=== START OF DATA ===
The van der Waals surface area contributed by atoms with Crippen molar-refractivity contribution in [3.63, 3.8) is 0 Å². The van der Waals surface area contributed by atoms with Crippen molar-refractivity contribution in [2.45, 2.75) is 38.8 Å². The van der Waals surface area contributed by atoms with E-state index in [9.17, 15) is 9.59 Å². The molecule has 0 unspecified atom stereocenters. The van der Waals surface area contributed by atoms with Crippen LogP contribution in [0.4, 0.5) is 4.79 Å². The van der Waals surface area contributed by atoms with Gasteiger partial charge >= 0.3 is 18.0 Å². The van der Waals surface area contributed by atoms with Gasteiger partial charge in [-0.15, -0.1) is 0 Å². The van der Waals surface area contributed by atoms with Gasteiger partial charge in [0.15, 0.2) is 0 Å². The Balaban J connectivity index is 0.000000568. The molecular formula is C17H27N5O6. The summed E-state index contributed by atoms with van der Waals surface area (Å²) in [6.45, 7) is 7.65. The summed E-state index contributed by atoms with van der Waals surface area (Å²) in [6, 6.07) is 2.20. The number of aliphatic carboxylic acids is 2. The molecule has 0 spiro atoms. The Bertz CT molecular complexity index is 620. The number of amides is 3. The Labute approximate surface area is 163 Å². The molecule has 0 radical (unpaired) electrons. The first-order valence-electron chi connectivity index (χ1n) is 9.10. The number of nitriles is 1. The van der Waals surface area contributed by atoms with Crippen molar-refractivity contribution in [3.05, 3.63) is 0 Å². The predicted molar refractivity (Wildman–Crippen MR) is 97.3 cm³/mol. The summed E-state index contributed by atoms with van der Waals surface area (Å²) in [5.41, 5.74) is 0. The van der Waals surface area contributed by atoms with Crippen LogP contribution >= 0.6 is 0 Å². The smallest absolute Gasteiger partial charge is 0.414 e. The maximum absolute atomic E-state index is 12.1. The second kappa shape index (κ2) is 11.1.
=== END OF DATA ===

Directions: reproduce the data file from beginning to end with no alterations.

The van der Waals surface area contributed by atoms with Crippen molar-refractivity contribution in [3.63, 3.8) is 0 Å². The van der Waals surface area contributed by atoms with Crippen molar-refractivity contribution in [2.45, 2.75) is 38.8 Å². The van der Waals surface area contributed by atoms with E-state index in [9.17, 15) is 9.59 Å². The molecule has 0 unspecified atom stereocenters. The van der Waals surface area contributed by atoms with Crippen LogP contribution in [0.4, 0.5) is 4.79 Å². The van der Waals surface area contributed by atoms with Gasteiger partial charge >= 0.3 is 18.0 Å². The van der Waals surface area contributed by atoms with Gasteiger partial charge in [-0.15, -0.1) is 0 Å². The van der Waals surface area contributed by atoms with Gasteiger partial charge in [0.15, 0.2) is 0 Å². The Balaban J connectivity index is 0.000000568. The molecular formula is C17H27N5O6. The summed E-state index contributed by atoms with van der Waals surface area (Å²) in [6.45, 7) is 7.65. The summed E-state index contributed by atoms with van der Waals surface area (Å²) in [6, 6.07) is 2.20. The number of aliphatic carboxylic acids is 2. The molecule has 0 spiro atoms. The Bertz CT molecular complexity index is 620. The number of amides is 3. The Labute approximate surface area is 163 Å². The molecule has 0 radical (unpaired) electrons. The first-order valence-electron chi connectivity index (χ1n) is 9.10. The number of nitriles is 1. The van der Waals surface area contributed by atoms with Crippen molar-refractivity contribution in [3.05, 3.63) is 0 Å². The predicted molar refractivity (Wildman–Crippen MR) is 97.3 cm³/mol. The summed E-state index contributed by atoms with van der Waals surface area (Å²) in [5.41, 5.74) is 0. The van der Waals surface area contributed by atoms with Crippen LogP contribution >= 0.6 is 0 Å². The smallest absolute Gasteiger partial charge is 0.414 e. The maximum absolute atomic E-state index is 12.1. The second kappa shape index (κ2) is 11.1.